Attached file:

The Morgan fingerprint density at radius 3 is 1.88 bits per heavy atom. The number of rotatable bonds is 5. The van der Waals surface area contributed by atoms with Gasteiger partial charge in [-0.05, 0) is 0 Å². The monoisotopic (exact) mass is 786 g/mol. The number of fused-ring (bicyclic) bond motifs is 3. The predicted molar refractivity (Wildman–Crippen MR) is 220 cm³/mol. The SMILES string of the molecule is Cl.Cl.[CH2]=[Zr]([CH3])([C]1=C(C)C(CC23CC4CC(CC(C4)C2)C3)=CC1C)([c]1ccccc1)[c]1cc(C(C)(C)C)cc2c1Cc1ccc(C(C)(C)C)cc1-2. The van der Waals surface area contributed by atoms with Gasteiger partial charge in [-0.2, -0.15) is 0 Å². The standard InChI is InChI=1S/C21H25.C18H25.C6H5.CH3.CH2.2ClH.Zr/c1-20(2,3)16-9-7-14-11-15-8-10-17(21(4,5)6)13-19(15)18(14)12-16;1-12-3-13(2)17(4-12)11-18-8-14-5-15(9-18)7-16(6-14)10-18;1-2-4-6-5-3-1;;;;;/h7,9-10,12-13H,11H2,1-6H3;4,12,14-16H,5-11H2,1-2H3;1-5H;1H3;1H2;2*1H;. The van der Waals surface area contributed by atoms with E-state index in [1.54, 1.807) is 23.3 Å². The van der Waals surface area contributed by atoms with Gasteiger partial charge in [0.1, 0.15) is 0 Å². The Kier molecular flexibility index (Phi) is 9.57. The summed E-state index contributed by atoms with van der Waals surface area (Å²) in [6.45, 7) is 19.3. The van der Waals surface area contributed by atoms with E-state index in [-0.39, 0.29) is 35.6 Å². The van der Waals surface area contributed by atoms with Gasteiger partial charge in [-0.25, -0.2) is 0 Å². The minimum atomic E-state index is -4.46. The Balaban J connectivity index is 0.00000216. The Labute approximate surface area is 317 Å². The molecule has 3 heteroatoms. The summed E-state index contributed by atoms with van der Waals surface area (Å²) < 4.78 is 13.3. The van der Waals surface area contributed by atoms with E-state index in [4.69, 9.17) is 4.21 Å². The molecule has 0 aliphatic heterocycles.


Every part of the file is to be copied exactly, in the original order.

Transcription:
The Morgan fingerprint density at radius 3 is 1.88 bits per heavy atom. The number of rotatable bonds is 5. The van der Waals surface area contributed by atoms with Gasteiger partial charge in [-0.05, 0) is 0 Å². The monoisotopic (exact) mass is 786 g/mol. The number of fused-ring (bicyclic) bond motifs is 3. The predicted molar refractivity (Wildman–Crippen MR) is 220 cm³/mol. The SMILES string of the molecule is Cl.Cl.[CH2]=[Zr]([CH3])([C]1=C(C)C(CC23CC4CC(CC(C4)C2)C3)=CC1C)([c]1ccccc1)[c]1cc(C(C)(C)C)cc2c1Cc1ccc(C(C)(C)C)cc1-2. The van der Waals surface area contributed by atoms with Gasteiger partial charge in [-0.2, -0.15) is 0 Å². The standard InChI is InChI=1S/C21H25.C18H25.C6H5.CH3.CH2.2ClH.Zr/c1-20(2,3)16-9-7-14-11-15-8-10-17(21(4,5)6)13-19(15)18(14)12-16;1-12-3-13(2)17(4-12)11-18-8-14-5-15(9-18)7-16(6-14)10-18;1-2-4-6-5-3-1;;;;;/h7,9-10,12-13H,11H2,1-6H3;4,12,14-16H,5-11H2,1-2H3;1-5H;1H3;1H2;2*1H;. The van der Waals surface area contributed by atoms with E-state index in [1.54, 1.807) is 23.3 Å². The van der Waals surface area contributed by atoms with Gasteiger partial charge in [0.1, 0.15) is 0 Å². The Kier molecular flexibility index (Phi) is 9.57. The summed E-state index contributed by atoms with van der Waals surface area (Å²) in [6.45, 7) is 19.3. The van der Waals surface area contributed by atoms with E-state index in [-0.39, 0.29) is 35.6 Å². The van der Waals surface area contributed by atoms with Gasteiger partial charge in [-0.25, -0.2) is 0 Å². The minimum atomic E-state index is -4.46. The Balaban J connectivity index is 0.00000216. The Labute approximate surface area is 317 Å². The molecule has 3 heteroatoms. The summed E-state index contributed by atoms with van der Waals surface area (Å²) < 4.78 is 13.3. The van der Waals surface area contributed by atoms with E-state index in [4.69, 9.17) is 4.21 Å². The molecule has 0 aliphatic heterocycles.